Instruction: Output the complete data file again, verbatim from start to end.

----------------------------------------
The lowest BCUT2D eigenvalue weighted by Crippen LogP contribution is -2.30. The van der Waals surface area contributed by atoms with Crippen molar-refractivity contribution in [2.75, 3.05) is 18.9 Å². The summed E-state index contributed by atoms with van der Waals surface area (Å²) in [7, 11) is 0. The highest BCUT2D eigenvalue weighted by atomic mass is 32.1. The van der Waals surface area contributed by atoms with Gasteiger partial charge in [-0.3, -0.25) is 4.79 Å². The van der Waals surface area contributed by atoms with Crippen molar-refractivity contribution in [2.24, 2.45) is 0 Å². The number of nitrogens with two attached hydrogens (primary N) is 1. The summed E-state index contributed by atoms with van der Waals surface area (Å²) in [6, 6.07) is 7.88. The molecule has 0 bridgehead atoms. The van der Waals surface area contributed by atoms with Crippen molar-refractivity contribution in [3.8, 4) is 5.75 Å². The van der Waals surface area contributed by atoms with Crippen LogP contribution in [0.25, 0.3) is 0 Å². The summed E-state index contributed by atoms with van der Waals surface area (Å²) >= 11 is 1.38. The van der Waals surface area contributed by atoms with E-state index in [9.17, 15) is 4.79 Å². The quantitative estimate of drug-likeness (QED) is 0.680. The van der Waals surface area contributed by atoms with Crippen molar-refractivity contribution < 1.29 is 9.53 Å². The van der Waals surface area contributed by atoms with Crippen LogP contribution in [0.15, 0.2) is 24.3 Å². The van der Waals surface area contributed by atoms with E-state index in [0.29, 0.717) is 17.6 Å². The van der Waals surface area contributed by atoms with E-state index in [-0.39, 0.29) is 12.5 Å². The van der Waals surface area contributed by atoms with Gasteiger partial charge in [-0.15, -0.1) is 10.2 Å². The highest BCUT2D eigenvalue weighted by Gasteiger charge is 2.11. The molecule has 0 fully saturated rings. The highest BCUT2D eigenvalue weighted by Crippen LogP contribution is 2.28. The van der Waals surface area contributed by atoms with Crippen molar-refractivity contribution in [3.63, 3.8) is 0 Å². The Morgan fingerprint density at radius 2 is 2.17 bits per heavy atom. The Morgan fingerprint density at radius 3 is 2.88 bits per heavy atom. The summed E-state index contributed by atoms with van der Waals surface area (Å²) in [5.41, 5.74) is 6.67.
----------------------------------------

The lowest BCUT2D eigenvalue weighted by Crippen LogP contribution is -2.30. The van der Waals surface area contributed by atoms with Crippen molar-refractivity contribution in [2.75, 3.05) is 18.9 Å². The summed E-state index contributed by atoms with van der Waals surface area (Å²) in [7, 11) is 0. The highest BCUT2D eigenvalue weighted by atomic mass is 32.1. The van der Waals surface area contributed by atoms with Gasteiger partial charge in [-0.3, -0.25) is 4.79 Å². The van der Waals surface area contributed by atoms with Crippen molar-refractivity contribution in [2.24, 2.45) is 0 Å². The number of nitrogens with two attached hydrogens (primary N) is 1. The summed E-state index contributed by atoms with van der Waals surface area (Å²) in [6, 6.07) is 7.88. The molecule has 0 bridgehead atoms. The van der Waals surface area contributed by atoms with Crippen molar-refractivity contribution in [3.8, 4) is 5.75 Å². The van der Waals surface area contributed by atoms with Crippen LogP contribution in [0.25, 0.3) is 0 Å². The summed E-state index contributed by atoms with van der Waals surface area (Å²) >= 11 is 1.38. The van der Waals surface area contributed by atoms with E-state index in [9.17, 15) is 4.79 Å². The quantitative estimate of drug-likeness (QED) is 0.680. The van der Waals surface area contributed by atoms with Crippen molar-refractivity contribution < 1.29 is 9.53 Å². The van der Waals surface area contributed by atoms with Crippen LogP contribution in [0.15, 0.2) is 24.3 Å². The van der Waals surface area contributed by atoms with E-state index in [0.29, 0.717) is 17.6 Å². The van der Waals surface area contributed by atoms with E-state index in [-0.39, 0.29) is 12.5 Å². The van der Waals surface area contributed by atoms with Gasteiger partial charge in [-0.15, -0.1) is 10.2 Å². The highest BCUT2D eigenvalue weighted by Gasteiger charge is 2.11. The molecule has 0 fully saturated rings. The highest BCUT2D eigenvalue weighted by Crippen LogP contribution is 2.28. The van der Waals surface area contributed by atoms with Crippen molar-refractivity contribution in [3.63, 3.8) is 0 Å². The Morgan fingerprint density at radius 2 is 2.17 bits per heavy atom. The Morgan fingerprint density at radius 3 is 2.88 bits per heavy atom. The summed E-state index contributed by atoms with van der Waals surface area (Å²) in [5.41, 5.74) is 6.67.